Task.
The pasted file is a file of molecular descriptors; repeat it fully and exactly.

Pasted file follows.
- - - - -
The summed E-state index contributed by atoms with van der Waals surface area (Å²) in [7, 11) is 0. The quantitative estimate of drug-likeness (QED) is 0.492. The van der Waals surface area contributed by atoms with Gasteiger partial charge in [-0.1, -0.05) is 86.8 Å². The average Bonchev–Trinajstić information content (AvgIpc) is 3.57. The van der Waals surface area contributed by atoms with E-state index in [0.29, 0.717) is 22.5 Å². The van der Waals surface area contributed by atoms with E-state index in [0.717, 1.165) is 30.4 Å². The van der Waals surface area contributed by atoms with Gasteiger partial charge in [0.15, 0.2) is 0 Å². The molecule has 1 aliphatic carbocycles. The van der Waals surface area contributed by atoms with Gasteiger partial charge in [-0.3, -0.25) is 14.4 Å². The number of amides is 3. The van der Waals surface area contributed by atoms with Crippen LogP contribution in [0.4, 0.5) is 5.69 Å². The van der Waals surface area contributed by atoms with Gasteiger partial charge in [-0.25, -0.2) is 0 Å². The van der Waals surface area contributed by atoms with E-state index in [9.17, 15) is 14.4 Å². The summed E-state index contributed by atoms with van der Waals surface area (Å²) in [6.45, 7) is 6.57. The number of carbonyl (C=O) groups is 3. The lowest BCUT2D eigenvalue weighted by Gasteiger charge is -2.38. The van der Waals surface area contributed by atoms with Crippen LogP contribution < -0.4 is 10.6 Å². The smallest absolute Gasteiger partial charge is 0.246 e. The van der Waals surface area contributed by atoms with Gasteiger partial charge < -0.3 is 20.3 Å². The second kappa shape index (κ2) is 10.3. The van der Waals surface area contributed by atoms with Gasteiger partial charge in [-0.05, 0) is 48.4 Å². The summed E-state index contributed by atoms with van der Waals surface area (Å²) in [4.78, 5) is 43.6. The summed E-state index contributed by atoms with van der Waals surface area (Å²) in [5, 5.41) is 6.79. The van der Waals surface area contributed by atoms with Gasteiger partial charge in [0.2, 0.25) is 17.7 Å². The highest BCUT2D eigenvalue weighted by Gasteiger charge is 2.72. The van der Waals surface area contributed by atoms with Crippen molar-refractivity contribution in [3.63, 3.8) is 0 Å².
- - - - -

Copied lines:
The summed E-state index contributed by atoms with van der Waals surface area (Å²) in [7, 11) is 0. The quantitative estimate of drug-likeness (QED) is 0.492. The van der Waals surface area contributed by atoms with Gasteiger partial charge in [-0.1, -0.05) is 86.8 Å². The average Bonchev–Trinajstić information content (AvgIpc) is 3.57. The van der Waals surface area contributed by atoms with E-state index in [0.29, 0.717) is 22.5 Å². The van der Waals surface area contributed by atoms with E-state index in [0.717, 1.165) is 30.4 Å². The van der Waals surface area contributed by atoms with Gasteiger partial charge in [0.15, 0.2) is 0 Å². The molecule has 1 aliphatic carbocycles. The van der Waals surface area contributed by atoms with Gasteiger partial charge in [-0.3, -0.25) is 14.4 Å². The number of amides is 3. The van der Waals surface area contributed by atoms with Crippen LogP contribution in [0.4, 0.5) is 5.69 Å². The van der Waals surface area contributed by atoms with Gasteiger partial charge in [-0.25, -0.2) is 0 Å². The van der Waals surface area contributed by atoms with E-state index in [9.17, 15) is 14.4 Å². The summed E-state index contributed by atoms with van der Waals surface area (Å²) in [6.45, 7) is 6.57. The number of carbonyl (C=O) groups is 3. The lowest BCUT2D eigenvalue weighted by Gasteiger charge is -2.38. The van der Waals surface area contributed by atoms with Crippen LogP contribution < -0.4 is 10.6 Å². The smallest absolute Gasteiger partial charge is 0.246 e. The van der Waals surface area contributed by atoms with Gasteiger partial charge < -0.3 is 20.3 Å². The second kappa shape index (κ2) is 10.3. The van der Waals surface area contributed by atoms with Gasteiger partial charge in [-0.05, 0) is 48.4 Å². The summed E-state index contributed by atoms with van der Waals surface area (Å²) in [4.78, 5) is 43.6. The summed E-state index contributed by atoms with van der Waals surface area (Å²) in [5, 5.41) is 6.79. The van der Waals surface area contributed by atoms with Gasteiger partial charge in [0.2, 0.25) is 17.7 Å². The highest BCUT2D eigenvalue weighted by Gasteiger charge is 2.72. The van der Waals surface area contributed by atoms with Crippen molar-refractivity contribution in [3.63, 3.8) is 0 Å².